Interactive Sketchbook 2.10 is Live in the App Store


New Features

    • Brand-new pencil textures! Even better than before!
    • Vastly improved Tone Layer. Even easier to blend smoothly.
    • Performance, performance, performance! Sketch faster and more naturally!
    • Autosave: Sketches are saved faster and more reliably.

Bug Fixes

    • Decreased the amount of accidental lines drawn when zooming in Full-Page-Mode.
    • Fixed several bugs that caused Undo & Redo to work incorrectly.
    • Many Additional stability improvements.


Available now in the App Store!

Download on the App Store

Interactive Sketchbook 2.01 is Live in the App Store


Lots of bug fixes and some new features!

      • Now automatically imports sketches from versions 1.1 and below.
      • New option to exit a new sketch without saving.
      • Added visual and audio feedback when using undo or redo causes the current tool to switch to or from an eraser.
      • Added audio feedback when switching to or from a layer that is using an eraser.
      • Adjusted the eraser to be much stronger on all layers. (Thank you to everyone who emailed support for the feedback!)
      • Adjusted both tone pencil tools to be slightly lighter for smoother shading in the tone layer.
      • Improved palm touch rejection.
      • Fixed a bug that caused the selected tool in the tool palette to be incorrect after using undo or redo.
      • Fixed a bug that could cause the app to crash if a two finger pinch gesture happened on the draw side at the start of a new sketch.
      • Fixed a memory leak that caused the app to eventually crash on the 3rd or 4th consecutive sketch.
      • Fixed a bug that prevented renamed files from instantly refreshing their titles while viewing them full screen in the portfolio.

Aubrey Sketch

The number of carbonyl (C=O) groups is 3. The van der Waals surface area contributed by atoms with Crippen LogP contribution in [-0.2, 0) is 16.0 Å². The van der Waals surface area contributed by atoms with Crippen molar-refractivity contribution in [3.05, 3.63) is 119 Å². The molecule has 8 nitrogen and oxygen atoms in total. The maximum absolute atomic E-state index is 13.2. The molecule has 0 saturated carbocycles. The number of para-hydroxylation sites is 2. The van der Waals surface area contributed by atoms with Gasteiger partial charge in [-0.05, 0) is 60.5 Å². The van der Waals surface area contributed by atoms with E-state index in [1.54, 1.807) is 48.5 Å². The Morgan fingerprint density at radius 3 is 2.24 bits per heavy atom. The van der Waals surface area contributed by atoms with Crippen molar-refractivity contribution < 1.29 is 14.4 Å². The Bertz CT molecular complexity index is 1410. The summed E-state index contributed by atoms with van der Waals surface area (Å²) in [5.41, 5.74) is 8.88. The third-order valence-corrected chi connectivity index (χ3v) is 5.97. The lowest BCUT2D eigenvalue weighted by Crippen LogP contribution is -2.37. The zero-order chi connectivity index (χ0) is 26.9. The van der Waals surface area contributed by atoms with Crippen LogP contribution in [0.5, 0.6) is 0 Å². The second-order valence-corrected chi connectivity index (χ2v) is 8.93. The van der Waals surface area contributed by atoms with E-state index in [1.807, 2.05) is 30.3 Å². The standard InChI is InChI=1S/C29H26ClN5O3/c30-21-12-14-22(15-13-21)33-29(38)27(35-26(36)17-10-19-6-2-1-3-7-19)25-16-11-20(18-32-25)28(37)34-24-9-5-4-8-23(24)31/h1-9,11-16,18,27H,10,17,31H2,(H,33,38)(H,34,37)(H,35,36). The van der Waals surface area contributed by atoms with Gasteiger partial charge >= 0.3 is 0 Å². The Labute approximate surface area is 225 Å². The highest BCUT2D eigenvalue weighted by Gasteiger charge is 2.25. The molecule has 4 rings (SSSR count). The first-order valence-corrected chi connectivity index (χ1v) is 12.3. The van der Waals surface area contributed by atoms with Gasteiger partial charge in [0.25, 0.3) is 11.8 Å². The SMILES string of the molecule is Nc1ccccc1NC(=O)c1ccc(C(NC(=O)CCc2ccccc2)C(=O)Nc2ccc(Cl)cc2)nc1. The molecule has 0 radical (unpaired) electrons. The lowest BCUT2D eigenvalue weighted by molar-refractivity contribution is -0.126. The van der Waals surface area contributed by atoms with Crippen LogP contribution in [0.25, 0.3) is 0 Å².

Available now in the App Store!

Download on the App Store

Countdown: Interactive Sketchbook 2.0 – Part III


Version 2.0 is finally live in the App Store.  This version is totally rewritten from the ground up to be more stable, have more features, and have more performance.  We’ve also engineered it to be easy to maintain and update far into the future.  More Updates & Features to come!!!


Click the icon above to see Interactive Sketchbook in the App Store!  Below is a peak at what the new version looks like when sketching from your photo reference.


Countdown: Interactive Sketchbook 2.0 – Part II


Interactive Sketchbook 2.0 is just weeks away from being complete.  And as we continue to finish up the next version I wanted to share some of the process of shaping the icon along the way.

Original Version

This is the version of the icon that is currently in the app store.  While not bad, there were lots of ways to improve it, especially the way it looks on the higher resolution of a retina screen.


Improving For Retina

V1 below is effectively what the original icon looked like when viewed on a retina screen.  Fuzzy and pixelated.  Creating anything that looked better was one of the first priorities once I had early builds of the new version running.  V2 has all the assets swapped out and rendered in the appropriate resolution.  The extra detail of v2 improved the icon quite a bit, and so it was left alone for several weeks. (It no longer hurt my eyes on a retina iPad.  Notice the extra detail in the face and text.)  V3 changed the thickness of the pencil.  I probably made v2’s pencil too fat, and though it was certainly iconic, I wanted our icon to feel a little more professional, and less cartoony or kid like.


Bring in the Graphic Designer

V3 was left alone for months as I focused on implementing the UI for the App.  Once I had enough of the interface working I began to work with Graphic Designer Tim Whalen.  Tim created beautiful new assets for almost everything in version 2.0 of Interactive Sketchbook!  In the last month or so we’ve been jumping back to work on the icon with the new interface assets.

V4 uses our new pencil asset.  The new pencil is a more highly detailed illustration, yet it is cleaner than a photographic asset.  However we felt that something about it was unbalanced once it was shrunk down to the size of the icon.  But it wasn’t worth getting too caught up in tweaking until we had replaced some of the other assets in the icon.  V5 we swapped out the old binder for a new one.  The new binder has a neat wrap around effect where you can see the coils curl back behind the sketchbook.  This makes the icon really look like a sketchbook, but after living with it for awhile it seemed to make the icon feel like less of a touchable button.  V6 we simplified the binder.  And though a lot of detail was thrown out, I think the result is much more inviting.